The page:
How can there be so many unknown queries? It’s a hard concept to wrap your brain around.
But if you think about all the different ways we talk about a person, place, or thing you can quickly see how there could be millions of way to ask even one simple question. This will likely even expand exponentially as we move more to voice search as smartphones get better at Voice to Text and devices move into the home that take only voice.
So, in the simplest terms, RankBrain is a processing algorithm that uses machine learning to bring back the best match to your query when it isn’t sure what that query “means.”
At first, RankBrain was only present in a small number of Google queries (about 15 percent). However, over time, it has expanded and is involved in almost all queries entered into Google.
That being said, if Google is sure of the query meaning RankBrain has very little influence. RankBrain is only there to help when Google is unsure of the queries meaning.
The strategy for remaining successful with RankBrain does not differ from Hummingbird but simply puts an even larger focus on ensuring your website is searchable, user-friendly and has an appropriate amount of content throughout. A wide range of keywords and supporting backlinks on authoritative partnering websites would also prove to be beneficial.
7. The Fred Update
The latest Google update came in March 2017 with the coined name Fred. Fred’s goal is to identify websites that are violating Google’s Webmaster Guidelines and send a warning (example below) and subsequent penalty if the issue is not resolved. These guidelines are created to prevent many tactics but the majority of flagged sites are dealing with content issues. These content issues can be anything from thin content with an obvious attempt to upsell to pages that are covered in advertisements.
Fred was different than any other “named” algorithm updates because it doesn’t actually mean anything except that Google updates the core algorithms to deal with quality issues and they only gave it that name as a joke.
Now Google does many of these quality updates and most go unnoticed.
An update only gets the Fred name if it has significantly affected a large number of sites or a certain vertical and SEO professionals want it identified.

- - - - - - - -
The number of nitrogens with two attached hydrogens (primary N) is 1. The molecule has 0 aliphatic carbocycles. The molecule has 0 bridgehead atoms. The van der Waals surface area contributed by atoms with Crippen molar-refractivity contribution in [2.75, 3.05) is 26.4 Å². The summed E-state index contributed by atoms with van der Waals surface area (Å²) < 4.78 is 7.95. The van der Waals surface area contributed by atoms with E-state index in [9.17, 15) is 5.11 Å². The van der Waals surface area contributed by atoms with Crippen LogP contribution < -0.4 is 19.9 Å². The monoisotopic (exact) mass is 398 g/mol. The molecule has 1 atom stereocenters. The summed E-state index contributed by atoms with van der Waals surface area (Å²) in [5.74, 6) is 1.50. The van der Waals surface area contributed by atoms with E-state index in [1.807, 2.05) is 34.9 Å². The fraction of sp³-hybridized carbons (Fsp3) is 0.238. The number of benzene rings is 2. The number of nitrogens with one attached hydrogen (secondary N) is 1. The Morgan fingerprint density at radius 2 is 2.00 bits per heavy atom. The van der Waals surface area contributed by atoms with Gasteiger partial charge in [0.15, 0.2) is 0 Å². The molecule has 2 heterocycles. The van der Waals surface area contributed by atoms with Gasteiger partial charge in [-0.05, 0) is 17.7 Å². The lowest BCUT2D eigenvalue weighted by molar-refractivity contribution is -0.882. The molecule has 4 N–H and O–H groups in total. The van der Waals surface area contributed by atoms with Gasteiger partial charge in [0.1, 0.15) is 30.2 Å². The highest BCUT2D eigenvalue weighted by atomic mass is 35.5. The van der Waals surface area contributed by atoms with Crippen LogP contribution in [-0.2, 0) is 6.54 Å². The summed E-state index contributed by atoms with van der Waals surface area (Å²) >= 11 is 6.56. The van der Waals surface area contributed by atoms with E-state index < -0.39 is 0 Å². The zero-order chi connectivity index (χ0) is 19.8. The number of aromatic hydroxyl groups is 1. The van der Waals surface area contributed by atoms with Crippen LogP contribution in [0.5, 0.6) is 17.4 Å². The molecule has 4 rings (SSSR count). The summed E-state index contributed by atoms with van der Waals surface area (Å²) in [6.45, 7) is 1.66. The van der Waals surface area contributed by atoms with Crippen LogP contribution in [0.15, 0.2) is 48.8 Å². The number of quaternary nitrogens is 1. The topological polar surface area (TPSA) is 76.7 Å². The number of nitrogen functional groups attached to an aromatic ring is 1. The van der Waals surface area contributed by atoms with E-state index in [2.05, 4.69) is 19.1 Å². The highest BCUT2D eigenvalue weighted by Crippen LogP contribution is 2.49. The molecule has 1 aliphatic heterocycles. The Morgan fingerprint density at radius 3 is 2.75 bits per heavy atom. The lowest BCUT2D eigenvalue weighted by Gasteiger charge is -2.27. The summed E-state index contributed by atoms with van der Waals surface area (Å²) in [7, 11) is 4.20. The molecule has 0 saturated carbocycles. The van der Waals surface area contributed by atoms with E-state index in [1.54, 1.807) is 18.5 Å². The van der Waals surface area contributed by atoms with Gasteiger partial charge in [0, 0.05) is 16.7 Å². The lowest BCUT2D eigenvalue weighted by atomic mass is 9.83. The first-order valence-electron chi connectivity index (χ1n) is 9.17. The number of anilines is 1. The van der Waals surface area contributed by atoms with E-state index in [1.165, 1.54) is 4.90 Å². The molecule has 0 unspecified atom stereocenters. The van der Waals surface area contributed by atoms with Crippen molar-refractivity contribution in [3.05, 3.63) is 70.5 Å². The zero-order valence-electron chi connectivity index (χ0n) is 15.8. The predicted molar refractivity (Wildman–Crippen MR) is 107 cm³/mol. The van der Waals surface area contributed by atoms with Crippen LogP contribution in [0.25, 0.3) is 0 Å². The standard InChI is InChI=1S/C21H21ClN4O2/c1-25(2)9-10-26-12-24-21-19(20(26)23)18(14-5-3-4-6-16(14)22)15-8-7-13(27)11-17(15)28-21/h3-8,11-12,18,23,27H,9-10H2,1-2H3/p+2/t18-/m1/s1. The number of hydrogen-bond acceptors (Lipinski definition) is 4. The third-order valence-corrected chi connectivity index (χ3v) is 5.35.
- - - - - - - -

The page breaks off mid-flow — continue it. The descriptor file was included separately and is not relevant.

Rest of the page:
Basically? All unnamed updates related to quality are now “Fred.”
Google algorithm updates aren’t always the most captivating reads. But needless to say, they are important to be up to date on. If any of the updates above have you worried that you may be being penalized, a good resource to check is the Barracuda Tool which will help you investigate if you’ve been affected. After going over each of the major updates above, we can see a couple overarching themes that can help us be successful:
- Google is transparent about SEO and wants your site to be impactful
- SEO can be complicated and difficult to master, but knowing just a few best practices goes a long way
Its common to fall in to the feeling of looking at Google as the unfair ruler of the search engine world. But Google really does want your website to be as good as it can be. Their success and relevance depends on it. When someone enters a keyword search, they expect Google to give them the answer to their question instantaneously regardless of how many ways their search could potentially be interpreted. That can be a lot to ask. So in order for Google to pull off such a trick every time, they require our help in making our sites as easy to crawl, understand and categorize as possible. And in return, Google will rank your site higher and higher up their results pages.